Some weeks after the sessions were finished, Nicky asked me to help write the lyrics and melodies for his new album. Nicky wasn’t a lyrist, and of course, I jumped at the chance, though not without some fear. One rainy night (the usual for London), sitting in Nicky’s London flat writing lyrics the phone rang.

It was George Harrison (do I have to say he was one of the Beatles?). Now things were getting surreal. George said to Nicky, “we’re having a session tonight at my home studio (Henley-on-Thames), and I want you to come and play piano, I’ll send the car to pick you up.”

I was doing all I could to keep from losing it. I mean, I was sitting in a London Flat with a world-famous session musician who was talking on the phone to George Harrison! Nicky asked George if he needed another guitar player (me). George declined.

Then things got bad. I heard George decline having me come and play guitar. I understood the NO and then what did I do?

Nothing!

Did I beg Nicky to take me along and just watch, make tea, pull some weeds in Georges beautiful botanical gardens? No. Did I plead for Nicky to find any reason for me to come along? No.

Why? I wanted to look cool. Resistance said, “be cool and don’t ask for what you want, don’t look like a jerk.”

An hour later, a long black Mercedes pulls up outside the flat to take Nicky to George’s house. The door opened, and Nicky started walking out. Did I grab Nicky’s leg and begged him to take me? “I’ll hide in the trunk, I’ll wait outside the gate of Georges estate, I’ll do anything, but please take me.” No. I decided to be an idiot and look cool.

One more event happened – even worse than the previous one.

We finished the album, and Nicky asked me if I would like some help becoming a session musician in London. World-famous session musician putting his reputation on the line is asking “do you want help?”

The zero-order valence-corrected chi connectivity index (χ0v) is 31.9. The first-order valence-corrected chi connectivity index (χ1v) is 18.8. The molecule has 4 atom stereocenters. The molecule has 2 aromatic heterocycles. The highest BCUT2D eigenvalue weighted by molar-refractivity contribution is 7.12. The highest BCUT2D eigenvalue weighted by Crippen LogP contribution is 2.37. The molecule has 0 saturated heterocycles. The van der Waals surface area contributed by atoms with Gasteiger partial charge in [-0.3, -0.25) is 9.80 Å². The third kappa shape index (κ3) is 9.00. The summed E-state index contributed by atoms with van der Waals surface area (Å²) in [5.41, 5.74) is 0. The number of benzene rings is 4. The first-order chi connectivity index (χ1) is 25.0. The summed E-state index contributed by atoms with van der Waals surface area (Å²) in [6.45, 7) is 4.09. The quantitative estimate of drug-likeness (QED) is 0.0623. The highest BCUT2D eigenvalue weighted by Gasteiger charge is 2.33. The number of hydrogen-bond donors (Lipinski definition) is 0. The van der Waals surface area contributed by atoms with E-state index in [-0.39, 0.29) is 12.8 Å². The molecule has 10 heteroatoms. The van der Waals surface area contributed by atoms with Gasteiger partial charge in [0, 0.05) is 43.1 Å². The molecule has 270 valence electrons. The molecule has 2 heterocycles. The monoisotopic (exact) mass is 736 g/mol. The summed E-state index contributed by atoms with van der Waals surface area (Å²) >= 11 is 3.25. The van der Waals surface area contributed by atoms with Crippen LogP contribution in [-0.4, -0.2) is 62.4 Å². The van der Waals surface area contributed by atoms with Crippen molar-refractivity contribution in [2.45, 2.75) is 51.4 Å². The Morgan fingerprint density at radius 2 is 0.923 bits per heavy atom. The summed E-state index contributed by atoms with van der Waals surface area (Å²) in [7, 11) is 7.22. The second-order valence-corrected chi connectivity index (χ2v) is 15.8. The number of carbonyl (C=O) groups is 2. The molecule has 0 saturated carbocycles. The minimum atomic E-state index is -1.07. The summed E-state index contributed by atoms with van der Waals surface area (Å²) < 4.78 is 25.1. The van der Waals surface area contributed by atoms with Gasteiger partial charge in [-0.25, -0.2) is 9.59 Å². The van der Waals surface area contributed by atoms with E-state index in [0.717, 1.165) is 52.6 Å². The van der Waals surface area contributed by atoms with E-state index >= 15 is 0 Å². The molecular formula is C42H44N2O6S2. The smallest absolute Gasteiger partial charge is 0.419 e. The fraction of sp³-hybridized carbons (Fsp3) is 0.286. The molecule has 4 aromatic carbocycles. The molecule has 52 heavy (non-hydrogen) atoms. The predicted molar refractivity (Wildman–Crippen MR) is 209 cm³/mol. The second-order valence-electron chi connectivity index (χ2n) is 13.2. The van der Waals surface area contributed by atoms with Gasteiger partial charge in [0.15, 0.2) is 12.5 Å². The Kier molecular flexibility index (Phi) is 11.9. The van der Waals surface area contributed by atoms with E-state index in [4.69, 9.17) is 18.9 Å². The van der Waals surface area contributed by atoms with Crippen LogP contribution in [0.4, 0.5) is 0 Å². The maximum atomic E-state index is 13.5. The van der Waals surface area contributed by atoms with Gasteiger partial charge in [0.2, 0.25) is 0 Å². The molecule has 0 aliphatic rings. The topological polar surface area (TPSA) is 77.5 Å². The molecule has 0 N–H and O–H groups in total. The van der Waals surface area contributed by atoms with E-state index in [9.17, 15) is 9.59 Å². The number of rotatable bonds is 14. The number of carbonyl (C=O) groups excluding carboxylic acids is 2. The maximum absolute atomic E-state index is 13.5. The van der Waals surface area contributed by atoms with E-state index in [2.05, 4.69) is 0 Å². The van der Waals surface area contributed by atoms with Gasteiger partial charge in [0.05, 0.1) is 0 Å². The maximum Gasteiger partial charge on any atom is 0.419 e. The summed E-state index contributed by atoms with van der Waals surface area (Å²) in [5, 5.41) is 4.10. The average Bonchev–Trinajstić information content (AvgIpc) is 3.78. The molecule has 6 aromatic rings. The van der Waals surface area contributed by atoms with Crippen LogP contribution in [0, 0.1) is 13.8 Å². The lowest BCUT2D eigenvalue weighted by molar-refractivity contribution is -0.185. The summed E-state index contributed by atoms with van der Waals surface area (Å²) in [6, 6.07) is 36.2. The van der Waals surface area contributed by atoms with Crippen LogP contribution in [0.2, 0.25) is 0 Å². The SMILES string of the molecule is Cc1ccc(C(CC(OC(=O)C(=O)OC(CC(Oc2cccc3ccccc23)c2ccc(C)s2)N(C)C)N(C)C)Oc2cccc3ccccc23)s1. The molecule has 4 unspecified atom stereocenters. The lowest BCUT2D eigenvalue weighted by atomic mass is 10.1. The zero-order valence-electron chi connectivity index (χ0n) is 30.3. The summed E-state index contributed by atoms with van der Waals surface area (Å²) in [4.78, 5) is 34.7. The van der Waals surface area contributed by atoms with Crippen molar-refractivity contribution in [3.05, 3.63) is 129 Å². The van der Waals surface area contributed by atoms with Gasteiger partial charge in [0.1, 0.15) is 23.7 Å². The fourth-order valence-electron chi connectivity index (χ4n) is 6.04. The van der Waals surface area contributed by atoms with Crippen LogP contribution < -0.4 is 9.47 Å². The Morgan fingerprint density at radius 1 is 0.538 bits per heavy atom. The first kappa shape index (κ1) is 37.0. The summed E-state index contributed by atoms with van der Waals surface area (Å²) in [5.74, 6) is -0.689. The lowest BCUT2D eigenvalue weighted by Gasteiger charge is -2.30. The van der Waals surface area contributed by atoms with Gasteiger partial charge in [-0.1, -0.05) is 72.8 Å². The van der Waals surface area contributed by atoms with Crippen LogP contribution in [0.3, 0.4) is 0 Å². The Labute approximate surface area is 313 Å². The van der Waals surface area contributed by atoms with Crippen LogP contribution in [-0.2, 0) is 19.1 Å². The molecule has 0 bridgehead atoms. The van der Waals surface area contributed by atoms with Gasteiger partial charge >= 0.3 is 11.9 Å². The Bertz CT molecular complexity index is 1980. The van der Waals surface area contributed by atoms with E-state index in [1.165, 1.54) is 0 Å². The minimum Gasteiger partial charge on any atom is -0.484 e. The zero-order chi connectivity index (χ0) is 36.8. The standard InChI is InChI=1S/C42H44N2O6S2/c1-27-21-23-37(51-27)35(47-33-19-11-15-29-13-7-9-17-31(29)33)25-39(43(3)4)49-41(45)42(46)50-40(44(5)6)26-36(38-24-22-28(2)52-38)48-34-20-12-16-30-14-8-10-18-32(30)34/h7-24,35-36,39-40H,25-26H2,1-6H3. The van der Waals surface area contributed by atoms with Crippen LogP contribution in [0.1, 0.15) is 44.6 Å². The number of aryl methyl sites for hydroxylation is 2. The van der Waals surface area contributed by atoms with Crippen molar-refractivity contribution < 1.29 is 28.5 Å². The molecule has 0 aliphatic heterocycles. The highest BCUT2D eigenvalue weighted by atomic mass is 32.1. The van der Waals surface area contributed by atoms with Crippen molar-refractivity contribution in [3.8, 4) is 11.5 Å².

What did I say (you can probably guess)?  No.

How is this possible? It’s possible because resistance told me I wasn’t good enough and I believed that voice. I never processed the fact that Nicky thought I could do it because I did do it on his sessions. He would never have made the offer if he didn’t know I could do it.

Resistance and the unlived life

There are many words for Resistance: The Personal Mind, The Monkey Mind, the Egoic Voice, the Inner Critic, the Flow Killer.

Steven Pressfield describes it as a little voice inside your head that wants to undermine every creative project you try. The more critical the project, the louder resistance shouts. I’ll list a few of what he calls “Resistance’s Greatest Hits” that will activate resistance with a vengeance:

  • The undertaking of any enterprise or endeavor whose aim is to help others.
  • The pursuit of any calling in writing, painting, music, film, dance, or any creative art, however marginal or otherwise.
  • Any diet or health regimen.
  • The taking of any principled stand in the face of adversity.
  • Education of every kind.

It is my wish for anyone reading this, please consider jumping or at least trying – even in a small way – to take steps to living the unlived life that’s inside you.

Question: When did you say NO to an opportunity or a relationship or a dream because you listened to the voice of resistance?  When did you say YES?

You can leave your answers in the comments section below.

drawings by Peter Axtell

By | 2018-03-19T09:56:02+00:00 March 19th, 2018|Career Change, Purposeful Living|